Special Events

The North Middlesex High School Giving Tree is a student-run organization dedicated to providing holiday gifts, food, clothing, and fuel assistance to local and statewide families in need during the holiday season. Over the past twelve years, our organization has given over 8,000 presents to over 1,500 children, many of them living in our own towns. This organization is headed up by a group of 8 student coordinators, a committee of volunteers, and our advisor, Ms. Piper. We currently have giving “trees” set up in the high school with a variety of gift tags that can be taken by anyone in our local community. The Giving Tree thrives due to the support of our community, so if you are looking to add a bit of fun and good to your shopping list, please consider taking a tag from the tree! Also, our annual Sorting Day will be on Saturday, December 9th from 9am-4pm. The whole community is welcome to join us as we wrap and sort gifts! Thank you in advance for any support, and happy holidays!

Washington DC Trip

If you are still interested in attending the Washington DC trip (May 15-18), the last day to sign up and enroll in the automatic payments plan is 12/26/17.  If you sign up AFTER 12/26/17, you will be enrolled in the manual payments plan. There is an additional $50 fee to be enrolled in the manual payment plan.  If you have any questions, please contact Ken Wrobel (kwrobel@nmrsd.org) or Mark Cullen (mcullen@nmrsd.org).

NMS in the News!

3M grant gives Makerspace goodies to Nissitissit Middle School

Nashoba Publishing

POSTED:   11/21/2017 12:35:31 PM EST


By Anne O’Connor


PEPPERELL — Middle school students will be going even more high-tech in a hands-on classroom where they can make things that work.

A $2,500 grant from 3M will enable the school to purchase screens for the Raspberry Pi teaching computers it already owns. They are set up in the school’s makerspace.

“It will give each kid a workstation,” said Evan Worth, technology and makerspace teacher at Nissitissit Middle School.

The innovative classroom comes at little cost to the district. “The whole thing is really grant funded,” he said.

“I’m lucky that we have some parents from 3M,” Worth said. “They kind of tipped me off about it.”

In the classes, which meet, once a week, students might make an electric circuit using tinfoil and batteries or print something on a 3D printer.

“All over the spectrum of STEM,” he said.

The state Department of Elementary and Secondary Education sets standards for science, technology, engineering and math in the curriculum.

Students learn the basics of programming and making their own robots, Worth said.

“They love it,” he said.

Makerspace learning has been compared to technical classes from an earlier era, he said. Instead of cutting wood and designing shelves, kids use computers and other new technology.

The learning style can engage students who are not strong in traditional subjects.

 A couple of his students are really good at programming, Worth said. They made a really cool clock.

Teaching in a non-traditional classroom is a lot more work than teaching the standard curriculum.

“I’m making this, the whole curriculum, up,” Worth said.

The district is considering a new curriculum from a Massachusetts company, FableVision, which uses project-based learning.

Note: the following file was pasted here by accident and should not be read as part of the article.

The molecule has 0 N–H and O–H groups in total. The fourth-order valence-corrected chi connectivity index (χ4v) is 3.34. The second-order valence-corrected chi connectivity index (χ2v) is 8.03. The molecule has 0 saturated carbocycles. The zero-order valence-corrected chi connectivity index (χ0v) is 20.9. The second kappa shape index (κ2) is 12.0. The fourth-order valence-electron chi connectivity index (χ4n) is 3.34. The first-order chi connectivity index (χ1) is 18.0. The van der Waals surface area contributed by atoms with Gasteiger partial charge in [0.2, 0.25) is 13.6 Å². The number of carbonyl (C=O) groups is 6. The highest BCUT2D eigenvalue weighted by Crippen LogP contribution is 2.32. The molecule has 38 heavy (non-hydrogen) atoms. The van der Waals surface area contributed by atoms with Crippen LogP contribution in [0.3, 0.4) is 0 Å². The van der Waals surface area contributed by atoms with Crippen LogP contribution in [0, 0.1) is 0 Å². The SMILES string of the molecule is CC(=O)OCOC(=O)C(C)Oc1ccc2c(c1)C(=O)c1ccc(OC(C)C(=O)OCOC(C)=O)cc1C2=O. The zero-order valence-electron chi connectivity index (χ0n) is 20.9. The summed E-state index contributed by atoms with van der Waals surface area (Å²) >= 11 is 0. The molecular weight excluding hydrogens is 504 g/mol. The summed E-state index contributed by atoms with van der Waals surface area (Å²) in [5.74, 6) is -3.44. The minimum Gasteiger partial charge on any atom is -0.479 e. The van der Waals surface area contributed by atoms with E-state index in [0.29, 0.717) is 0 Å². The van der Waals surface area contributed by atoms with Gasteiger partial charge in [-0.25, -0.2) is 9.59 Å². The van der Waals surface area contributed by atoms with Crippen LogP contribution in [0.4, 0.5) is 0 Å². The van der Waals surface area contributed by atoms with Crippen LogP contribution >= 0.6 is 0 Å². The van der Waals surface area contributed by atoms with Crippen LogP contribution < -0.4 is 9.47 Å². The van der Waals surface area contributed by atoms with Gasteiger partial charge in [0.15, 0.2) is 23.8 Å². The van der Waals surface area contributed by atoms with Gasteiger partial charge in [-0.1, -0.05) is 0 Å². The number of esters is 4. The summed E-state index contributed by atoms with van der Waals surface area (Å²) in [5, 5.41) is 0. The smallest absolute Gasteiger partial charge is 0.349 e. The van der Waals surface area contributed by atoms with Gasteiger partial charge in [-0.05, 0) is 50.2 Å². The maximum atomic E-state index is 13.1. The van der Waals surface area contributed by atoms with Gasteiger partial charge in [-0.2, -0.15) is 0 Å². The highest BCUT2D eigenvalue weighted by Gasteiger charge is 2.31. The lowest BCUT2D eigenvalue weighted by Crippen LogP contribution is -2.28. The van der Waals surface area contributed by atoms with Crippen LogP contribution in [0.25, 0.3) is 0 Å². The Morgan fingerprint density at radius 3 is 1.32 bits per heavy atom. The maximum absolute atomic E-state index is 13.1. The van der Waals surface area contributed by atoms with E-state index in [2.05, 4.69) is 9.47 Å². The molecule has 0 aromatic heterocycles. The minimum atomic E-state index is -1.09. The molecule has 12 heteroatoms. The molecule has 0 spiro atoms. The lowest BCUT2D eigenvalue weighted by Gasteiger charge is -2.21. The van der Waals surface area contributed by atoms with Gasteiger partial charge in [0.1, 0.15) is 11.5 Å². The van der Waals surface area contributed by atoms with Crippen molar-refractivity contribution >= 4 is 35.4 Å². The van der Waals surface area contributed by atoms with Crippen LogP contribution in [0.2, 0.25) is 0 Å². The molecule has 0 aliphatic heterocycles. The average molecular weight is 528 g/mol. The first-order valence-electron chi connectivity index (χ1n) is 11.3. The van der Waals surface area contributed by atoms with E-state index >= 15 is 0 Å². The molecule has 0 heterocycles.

“I think that will be good,” he said.

Using the makerspace as part of a project-based learning might mean something like an English teacher using the lab so students can use paper-cutters to tell a story.

Follow Anne O’Connor on Twitter @a1oconnor.

Read more: http://www.nashobavalleyvoice.com/ci_31470402/3m-grant-gives-makerspace-goodies-nissitissit-middle-school#ixzz4zAboZd7y

Lowell Mills Field Trip

Last week, the 8th grade split team traveled to the Tsongas Industrial Historical Center to visit the Lowell Mills. This trip was the culminating event for the Industrial Revolution unit of study.  The two groups of students engaged in two different hands on activities.  Workers on the Line: Students worked on an assembly line where they experienced a loss of control over work through speed ups, reaction to wage cuts, and then had to decide on a course of action. Bale to Bolt: Students weaved cloth, learned how cloth is woven on power looms, and discovered how inventions affected workers and production. They also explored workers’ lives through visiting boarding houses, the working factory floor, and other museums and exhibits. A great day was had by all!

Food Allergy Alert!

Mrs. Friend in the Nurse’s Office would like to remind students and parents to be aware of food allergies as you are out and about this holiday season.  For example, it has come to our attention that the Pheasant Lane Mall is cooking tree nuts. We want everybody to stay safe!

Student Spotlight!

Abriana Cronstrom and Isabella Vasapolli, proudly joined National Grid’s team volunteering at Cradles to Crayons in Boston.

Abriana & Isabella helped put together everyday essentials for 60 kids who need and deserve basic items (clothes for school, shoes, PJs, a coat for cold weather, etc.,) to survive, thrive in school, participate more fully in life, to simply just be a kid! In addition, the girls wrote encouraging notes for these children, and signed up for the “Make a wish” program which involves fulfilling a child’s wish list for the holidays.

The entire National Grid crew participating was extremely proud of the girls work ethic and dedication to this cause. It was a delight seeing the girls in action and having fun! A very proud moment! Way to go Abriana and Isabella!

Have something great to share? Email Mrs. Young at lyoung@nmrsd.org